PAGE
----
Thought I’d share my demo reel, which I use for commercial gigs. It features work I did for The Coca-Cola Company, Hilton Hotels and a video game score for Cogent Education. There’s also a pop tune at the end for good measure. Enjoy!
If you’d like Dr. Mitchell to score your next commercial project, contact him at firstname.lastname@example.org
Prince fans, take heart. According to an article on HuffPo, a surprise new EP containing six unreleased tracks recorded between 2006 and 2008 will be released this Friday, April 21, 2017. It will be available on Apple Music, and the title track, “Deliverance” is already available to stream on a number of services.
The producer, Ian Boxill has been working on this music over the last year and planned the release to coincide with the one-year anniversary of Prince’s Death. Paisley Park and Prince’s estate have filed a lawsuit claiming the producer is “trying to exploit one or more songs for his personal gain”.
We’ll see what happens. I’m just glad we have some new tunes from The Purple One!
Composing a melody by singing is a method that has been used by many of the greatest melodists. The reasons are obvious:
By singing it’s more likely that your melody will be generated from the deepest and most personal well of creativity within you. If you simply work out a melody with your fingers at the piano, you are less likely to be connecting with that innermost musical place.
Singing your melody helps you to better understand its structure (contour, climax etc.) in terms of the primal melodic instrument: the human voice.
Singing engages your body, and the body is the primal rhythm instrument. As a result, your melody is likely to be more rhythmically effective and interesting.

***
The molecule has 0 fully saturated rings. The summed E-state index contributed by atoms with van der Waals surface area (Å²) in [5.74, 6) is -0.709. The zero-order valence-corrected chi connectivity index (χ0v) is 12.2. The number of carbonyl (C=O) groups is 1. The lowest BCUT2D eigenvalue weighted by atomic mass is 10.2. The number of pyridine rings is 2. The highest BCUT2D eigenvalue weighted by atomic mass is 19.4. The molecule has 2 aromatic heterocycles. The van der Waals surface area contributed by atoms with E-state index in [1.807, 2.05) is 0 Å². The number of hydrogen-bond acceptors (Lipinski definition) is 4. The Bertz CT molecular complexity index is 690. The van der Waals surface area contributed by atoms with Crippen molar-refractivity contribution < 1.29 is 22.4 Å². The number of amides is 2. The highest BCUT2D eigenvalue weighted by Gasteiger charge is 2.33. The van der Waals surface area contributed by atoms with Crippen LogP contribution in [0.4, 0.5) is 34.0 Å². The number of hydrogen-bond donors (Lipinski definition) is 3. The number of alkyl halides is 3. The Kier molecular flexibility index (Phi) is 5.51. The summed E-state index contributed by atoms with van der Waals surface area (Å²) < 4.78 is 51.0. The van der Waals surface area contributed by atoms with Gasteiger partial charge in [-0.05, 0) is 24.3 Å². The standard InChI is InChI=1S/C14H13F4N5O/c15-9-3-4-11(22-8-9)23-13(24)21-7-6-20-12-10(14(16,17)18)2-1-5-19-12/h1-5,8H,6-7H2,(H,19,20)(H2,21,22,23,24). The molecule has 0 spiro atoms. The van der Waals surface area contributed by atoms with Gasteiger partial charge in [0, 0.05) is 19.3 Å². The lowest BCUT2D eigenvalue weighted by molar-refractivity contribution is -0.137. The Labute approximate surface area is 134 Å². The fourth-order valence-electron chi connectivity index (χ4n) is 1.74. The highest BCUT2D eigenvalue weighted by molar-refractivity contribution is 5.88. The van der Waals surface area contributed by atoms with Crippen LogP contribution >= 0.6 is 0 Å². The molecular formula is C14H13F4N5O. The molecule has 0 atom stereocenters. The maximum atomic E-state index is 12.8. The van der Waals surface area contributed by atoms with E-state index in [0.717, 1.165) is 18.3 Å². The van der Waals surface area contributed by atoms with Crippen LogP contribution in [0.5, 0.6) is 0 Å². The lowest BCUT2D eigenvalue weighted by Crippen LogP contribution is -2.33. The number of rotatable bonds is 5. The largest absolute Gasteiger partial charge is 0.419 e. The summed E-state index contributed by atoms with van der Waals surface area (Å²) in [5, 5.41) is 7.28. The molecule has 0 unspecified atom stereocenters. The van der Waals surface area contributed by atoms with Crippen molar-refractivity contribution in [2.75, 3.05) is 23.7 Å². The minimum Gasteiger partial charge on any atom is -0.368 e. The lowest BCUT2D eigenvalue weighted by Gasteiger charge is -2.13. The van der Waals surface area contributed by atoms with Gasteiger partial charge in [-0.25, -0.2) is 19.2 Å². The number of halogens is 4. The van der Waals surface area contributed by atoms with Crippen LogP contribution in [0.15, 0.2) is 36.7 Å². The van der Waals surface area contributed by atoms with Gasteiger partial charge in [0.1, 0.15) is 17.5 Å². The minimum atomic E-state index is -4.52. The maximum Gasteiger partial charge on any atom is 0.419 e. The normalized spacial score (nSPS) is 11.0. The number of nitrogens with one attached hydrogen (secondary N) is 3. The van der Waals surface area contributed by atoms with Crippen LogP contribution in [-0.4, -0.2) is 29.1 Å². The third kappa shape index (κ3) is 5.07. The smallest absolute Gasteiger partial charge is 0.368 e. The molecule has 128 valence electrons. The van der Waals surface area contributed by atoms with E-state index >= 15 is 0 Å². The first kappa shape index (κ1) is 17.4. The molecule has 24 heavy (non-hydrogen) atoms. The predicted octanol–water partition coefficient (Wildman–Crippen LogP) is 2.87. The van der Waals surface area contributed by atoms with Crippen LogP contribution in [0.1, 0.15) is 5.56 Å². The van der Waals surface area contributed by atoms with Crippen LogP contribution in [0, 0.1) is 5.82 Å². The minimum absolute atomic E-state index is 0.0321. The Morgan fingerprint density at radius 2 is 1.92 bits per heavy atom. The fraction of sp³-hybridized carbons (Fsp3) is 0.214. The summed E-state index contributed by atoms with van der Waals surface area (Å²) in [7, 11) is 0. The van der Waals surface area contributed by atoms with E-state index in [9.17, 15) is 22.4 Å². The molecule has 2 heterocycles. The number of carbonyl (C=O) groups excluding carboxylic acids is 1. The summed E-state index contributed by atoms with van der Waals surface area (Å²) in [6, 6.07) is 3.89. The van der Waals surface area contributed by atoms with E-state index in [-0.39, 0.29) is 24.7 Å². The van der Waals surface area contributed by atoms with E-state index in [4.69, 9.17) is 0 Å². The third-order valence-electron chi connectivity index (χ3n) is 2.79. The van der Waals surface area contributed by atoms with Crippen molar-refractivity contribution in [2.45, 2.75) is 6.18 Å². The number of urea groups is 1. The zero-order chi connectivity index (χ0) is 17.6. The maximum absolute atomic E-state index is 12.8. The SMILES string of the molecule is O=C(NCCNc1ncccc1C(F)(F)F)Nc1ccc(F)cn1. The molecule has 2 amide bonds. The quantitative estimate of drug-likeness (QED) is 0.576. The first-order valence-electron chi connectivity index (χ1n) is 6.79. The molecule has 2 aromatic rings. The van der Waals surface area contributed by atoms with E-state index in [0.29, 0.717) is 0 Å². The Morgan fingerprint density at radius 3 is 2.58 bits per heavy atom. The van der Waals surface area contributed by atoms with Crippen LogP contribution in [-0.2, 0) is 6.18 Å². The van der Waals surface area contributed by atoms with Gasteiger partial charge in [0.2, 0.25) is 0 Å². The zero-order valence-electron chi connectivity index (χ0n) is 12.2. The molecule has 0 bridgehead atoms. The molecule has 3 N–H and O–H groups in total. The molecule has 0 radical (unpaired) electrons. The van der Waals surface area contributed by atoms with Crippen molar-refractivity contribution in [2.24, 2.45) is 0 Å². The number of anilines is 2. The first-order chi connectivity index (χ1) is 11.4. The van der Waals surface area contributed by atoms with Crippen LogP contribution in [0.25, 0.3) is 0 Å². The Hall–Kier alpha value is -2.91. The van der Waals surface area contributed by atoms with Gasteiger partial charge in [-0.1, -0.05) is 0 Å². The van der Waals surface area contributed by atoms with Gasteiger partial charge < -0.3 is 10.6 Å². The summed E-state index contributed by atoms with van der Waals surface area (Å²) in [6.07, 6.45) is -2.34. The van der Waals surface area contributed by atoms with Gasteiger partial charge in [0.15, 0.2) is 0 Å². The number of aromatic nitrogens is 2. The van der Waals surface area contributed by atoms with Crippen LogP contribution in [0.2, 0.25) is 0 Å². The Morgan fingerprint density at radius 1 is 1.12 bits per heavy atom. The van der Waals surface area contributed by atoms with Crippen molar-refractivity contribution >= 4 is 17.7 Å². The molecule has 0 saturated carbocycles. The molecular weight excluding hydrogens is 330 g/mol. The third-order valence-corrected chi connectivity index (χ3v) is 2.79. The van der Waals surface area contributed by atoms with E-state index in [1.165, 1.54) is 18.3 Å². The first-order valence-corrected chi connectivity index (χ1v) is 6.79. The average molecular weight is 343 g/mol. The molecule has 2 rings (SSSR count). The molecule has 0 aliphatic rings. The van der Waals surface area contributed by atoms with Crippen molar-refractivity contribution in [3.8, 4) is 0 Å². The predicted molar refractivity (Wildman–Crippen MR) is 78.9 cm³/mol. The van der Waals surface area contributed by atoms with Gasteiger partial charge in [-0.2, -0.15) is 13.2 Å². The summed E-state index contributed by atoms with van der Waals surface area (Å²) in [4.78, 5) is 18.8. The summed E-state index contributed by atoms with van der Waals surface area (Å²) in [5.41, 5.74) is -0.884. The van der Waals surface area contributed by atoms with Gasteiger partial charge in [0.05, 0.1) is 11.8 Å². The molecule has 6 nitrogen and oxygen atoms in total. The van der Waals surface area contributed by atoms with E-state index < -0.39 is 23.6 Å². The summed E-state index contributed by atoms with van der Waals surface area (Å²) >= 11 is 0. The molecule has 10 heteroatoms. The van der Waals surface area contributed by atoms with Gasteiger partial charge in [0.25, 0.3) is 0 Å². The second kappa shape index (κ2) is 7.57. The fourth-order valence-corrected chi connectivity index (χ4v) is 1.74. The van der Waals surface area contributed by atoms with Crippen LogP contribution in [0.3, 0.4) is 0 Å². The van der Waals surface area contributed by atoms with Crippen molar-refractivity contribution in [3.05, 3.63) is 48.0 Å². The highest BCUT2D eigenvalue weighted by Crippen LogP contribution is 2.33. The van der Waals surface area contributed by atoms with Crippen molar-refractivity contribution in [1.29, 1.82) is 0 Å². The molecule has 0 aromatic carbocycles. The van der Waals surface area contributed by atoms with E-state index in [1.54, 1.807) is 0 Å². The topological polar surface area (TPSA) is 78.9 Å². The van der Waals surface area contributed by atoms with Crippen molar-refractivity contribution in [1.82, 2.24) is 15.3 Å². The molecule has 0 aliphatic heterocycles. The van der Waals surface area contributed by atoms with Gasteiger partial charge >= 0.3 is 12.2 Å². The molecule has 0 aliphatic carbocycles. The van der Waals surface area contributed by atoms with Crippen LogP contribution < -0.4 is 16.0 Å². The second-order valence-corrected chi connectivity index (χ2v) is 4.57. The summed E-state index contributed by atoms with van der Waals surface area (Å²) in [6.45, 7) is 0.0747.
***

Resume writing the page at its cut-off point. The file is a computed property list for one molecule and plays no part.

Melodies and even simple figures or motives that can be easily sung are more likely to be accessible to the average Joe and Jane. (This may be one reason why vocal forms are ubiquitous in both folk and popular music.) It’s especially useful to sing when composing a vocal melody.
Many (if not most) of the great composers did not write at an instrument. We may not know whether they sang their melodies as they composed, but it’s a good bet that they were “virtually” singing them by mentally hearing them.
The same is also true of many if not most of the great popular songwriters. For example, musical theater composer Richard Rodgers, one of the greatest melodists of the 20th century, wrote his songs by singing the melody while playing chords on the piano. John Lennon and Paul McCartney composed their tunes by singing them while playing their guitars.
Many of the greatest jazz pianists, such as Bud Powell and Keith Jarrett, vocalize while improvising (same principle).
Convinced it’s worth a try? Follow these steps, one at a time, to engage your virtual or actual voice when composing a melody:
First try hearing your melody inside your head (without actually singing it) and notate it without playing it on your instrument, if you can. This requires a pretty good musical ear, but that is easy enough to develop. By the way, don’t worry about the chords at first. It’s generally better – at least from a melodic perspective – to let the melody dictate the harmony rather than allowing harmonic demands to interfere with the organic nature of the melody.